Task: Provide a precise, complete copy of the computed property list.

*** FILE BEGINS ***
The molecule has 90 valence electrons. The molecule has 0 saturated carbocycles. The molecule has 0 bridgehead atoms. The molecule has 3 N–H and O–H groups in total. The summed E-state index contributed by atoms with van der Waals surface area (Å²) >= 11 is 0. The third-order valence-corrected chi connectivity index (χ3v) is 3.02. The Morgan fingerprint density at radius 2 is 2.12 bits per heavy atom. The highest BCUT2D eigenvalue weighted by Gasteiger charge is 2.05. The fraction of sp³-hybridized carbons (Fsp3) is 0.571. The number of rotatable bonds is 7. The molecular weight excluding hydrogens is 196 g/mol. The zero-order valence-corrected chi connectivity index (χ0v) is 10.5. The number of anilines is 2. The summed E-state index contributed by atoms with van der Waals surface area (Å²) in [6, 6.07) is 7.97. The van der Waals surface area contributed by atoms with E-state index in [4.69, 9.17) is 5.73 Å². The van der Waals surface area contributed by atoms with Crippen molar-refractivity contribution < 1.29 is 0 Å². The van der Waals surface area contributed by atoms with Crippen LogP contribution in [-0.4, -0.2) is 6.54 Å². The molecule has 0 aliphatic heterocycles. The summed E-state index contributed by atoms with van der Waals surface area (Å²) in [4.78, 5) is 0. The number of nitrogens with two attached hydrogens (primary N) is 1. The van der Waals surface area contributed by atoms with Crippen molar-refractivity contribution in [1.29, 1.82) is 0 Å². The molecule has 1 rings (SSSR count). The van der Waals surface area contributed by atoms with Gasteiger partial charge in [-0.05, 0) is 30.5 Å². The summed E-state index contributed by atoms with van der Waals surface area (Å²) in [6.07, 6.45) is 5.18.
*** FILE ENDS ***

The molecule has 90 valence electrons. The molecule has 0 saturated carbocycles. The molecule has 0 bridgehead atoms. The molecule has 3 N–H and O–H groups in total. The summed E-state index contributed by atoms with van der Waals surface area (Å²) >= 11 is 0. The third-order valence-corrected chi connectivity index (χ3v) is 3.02. The Morgan fingerprint density at radius 2 is 2.12 bits per heavy atom. The highest BCUT2D eigenvalue weighted by Gasteiger charge is 2.05. The fraction of sp³-hybridized carbons (Fsp3) is 0.571. The number of rotatable bonds is 7. The molecular weight excluding hydrogens is 196 g/mol. The zero-order valence-corrected chi connectivity index (χ0v) is 10.5. The number of anilines is 2. The summed E-state index contributed by atoms with van der Waals surface area (Å²) in [6, 6.07) is 7.97. The van der Waals surface area contributed by atoms with E-state index in [4.69, 9.17) is 5.73 Å². The van der Waals surface area contributed by atoms with Crippen molar-refractivity contribution < 1.29 is 0 Å². The van der Waals surface area contributed by atoms with Crippen LogP contribution in [-0.4, -0.2) is 6.54 Å². The molecule has 0 aliphatic heterocycles. The summed E-state index contributed by atoms with van der Waals surface area (Å²) in [4.78, 5) is 0. The number of nitrogens with two attached hydrogens (primary N) is 1. The van der Waals surface area contributed by atoms with Crippen molar-refractivity contribution in [1.29, 1.82) is 0 Å². The molecule has 1 rings (SSSR count). The van der Waals surface area contributed by atoms with Gasteiger partial charge in [-0.05, 0) is 30.5 Å². The summed E-state index contributed by atoms with van der Waals surface area (Å²) in [6.07, 6.45) is 5.18.